Craig resorted all too often to fallacious arguments, but all too frequently Tabash did not call him on it. For example, Craig “rebutted” some of Tabash’s argument from evil by claiming Tabash had not “shown” that more souls would be saved if God actively reduced suffering on Earth and provided better evidence. But Tabash failed to point out that this was a fallacy of burden-shifting, since Tabash’s claim that more people would believe if they had better evidence and if God was nicer has inherent plausibility, and in fact it seems logically inevitable, so the burden is on Craig to explain how that would not be so, especially since his assumption that more evidence and goodness would not lead to more believers has no inherent plausibility and seems illogical from the start. And though Craig opened by pontificating against using emotional appeals and basing conclusions on what you want to be true, his entire moral argument (in both its uses, i.e. pro-god and anti-secular) was just such a fallacious appeal, a point Tabash never played up.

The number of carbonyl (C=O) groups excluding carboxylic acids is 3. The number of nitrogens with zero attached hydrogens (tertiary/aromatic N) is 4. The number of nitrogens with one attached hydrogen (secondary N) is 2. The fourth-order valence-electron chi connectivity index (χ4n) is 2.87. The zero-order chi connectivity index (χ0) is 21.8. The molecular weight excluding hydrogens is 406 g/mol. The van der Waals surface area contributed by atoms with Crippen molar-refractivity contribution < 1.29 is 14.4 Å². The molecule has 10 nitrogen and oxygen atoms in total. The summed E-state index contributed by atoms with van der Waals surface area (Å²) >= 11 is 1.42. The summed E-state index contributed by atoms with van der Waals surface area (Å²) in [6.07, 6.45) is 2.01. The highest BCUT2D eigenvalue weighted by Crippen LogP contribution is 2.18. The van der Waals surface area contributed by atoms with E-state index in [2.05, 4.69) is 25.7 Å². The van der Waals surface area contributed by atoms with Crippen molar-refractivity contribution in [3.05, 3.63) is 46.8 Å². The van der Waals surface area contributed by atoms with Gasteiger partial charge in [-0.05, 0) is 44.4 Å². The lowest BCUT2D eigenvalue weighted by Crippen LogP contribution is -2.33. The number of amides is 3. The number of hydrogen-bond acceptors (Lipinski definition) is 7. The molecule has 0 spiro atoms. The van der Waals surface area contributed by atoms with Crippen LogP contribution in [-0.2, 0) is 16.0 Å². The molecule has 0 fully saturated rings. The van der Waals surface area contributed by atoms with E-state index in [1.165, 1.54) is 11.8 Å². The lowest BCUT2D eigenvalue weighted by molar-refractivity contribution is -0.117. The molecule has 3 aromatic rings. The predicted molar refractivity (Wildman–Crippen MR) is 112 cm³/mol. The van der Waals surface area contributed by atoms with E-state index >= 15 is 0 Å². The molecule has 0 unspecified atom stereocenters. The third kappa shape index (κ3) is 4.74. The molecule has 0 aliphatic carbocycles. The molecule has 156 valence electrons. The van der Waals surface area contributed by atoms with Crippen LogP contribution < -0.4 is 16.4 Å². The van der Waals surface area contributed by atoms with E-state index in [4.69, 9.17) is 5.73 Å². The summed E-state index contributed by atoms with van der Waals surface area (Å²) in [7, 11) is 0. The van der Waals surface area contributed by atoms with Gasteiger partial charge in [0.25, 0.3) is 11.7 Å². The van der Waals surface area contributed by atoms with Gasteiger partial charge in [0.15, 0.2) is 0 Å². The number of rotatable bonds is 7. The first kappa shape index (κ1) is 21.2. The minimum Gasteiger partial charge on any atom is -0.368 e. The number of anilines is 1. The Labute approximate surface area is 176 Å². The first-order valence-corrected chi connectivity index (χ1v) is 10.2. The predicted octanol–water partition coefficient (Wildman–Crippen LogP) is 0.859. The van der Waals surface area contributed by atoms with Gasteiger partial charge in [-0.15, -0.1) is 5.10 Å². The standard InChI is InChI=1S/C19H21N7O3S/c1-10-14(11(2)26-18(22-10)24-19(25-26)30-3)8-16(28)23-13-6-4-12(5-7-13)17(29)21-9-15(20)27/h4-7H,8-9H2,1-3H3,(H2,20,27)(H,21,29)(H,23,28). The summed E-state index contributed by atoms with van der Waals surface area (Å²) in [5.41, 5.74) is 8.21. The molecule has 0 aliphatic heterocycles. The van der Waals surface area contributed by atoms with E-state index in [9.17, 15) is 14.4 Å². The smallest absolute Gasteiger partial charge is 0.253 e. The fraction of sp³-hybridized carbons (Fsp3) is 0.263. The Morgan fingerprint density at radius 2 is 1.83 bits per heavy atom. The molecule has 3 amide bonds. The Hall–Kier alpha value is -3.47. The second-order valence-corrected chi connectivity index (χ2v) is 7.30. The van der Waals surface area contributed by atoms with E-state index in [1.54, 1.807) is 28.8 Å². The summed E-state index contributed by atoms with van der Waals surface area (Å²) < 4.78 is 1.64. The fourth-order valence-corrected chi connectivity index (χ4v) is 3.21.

Craig’s case was settled on a variety of overplayed and weakly stated arguments, but Tabash did not adequately point this out in enough cases to make for a clear victory. For example, Craig rested his case for God on the cosmological argument (there had to be a first cause and it had to be God), the contingency argument (there has to be a reason for existence and it has to be God), and the moral argument (objective moral values require a God). There were so many holes in these arguments it is a shame Tabash didn’t poke them to death. For instance, Craig’s contingency argument was that the universe is a “thing” and every “thing” has a “reason” to exist, which must be God. This is a non sequitur (he stated no premises that justified going from “a reason” to “God”), and suffers from the additional objection that God is a thing, so he, too, must have a reason apart from himself. If Craig were to argue that God can not be a “thing” but the universe must be a “thing” that would be special pleading, since their attributes are not adequately dissimilar (the universe is omnipresent, and before the formation of matter was an immaterial body, e.g. it consisted of only physical laws, space and time, etc.). Eddie rushed through a claim that Craig was begging the question here, but this rebuttal was not clearly presented, and none of the possible objections I just raised were articulated.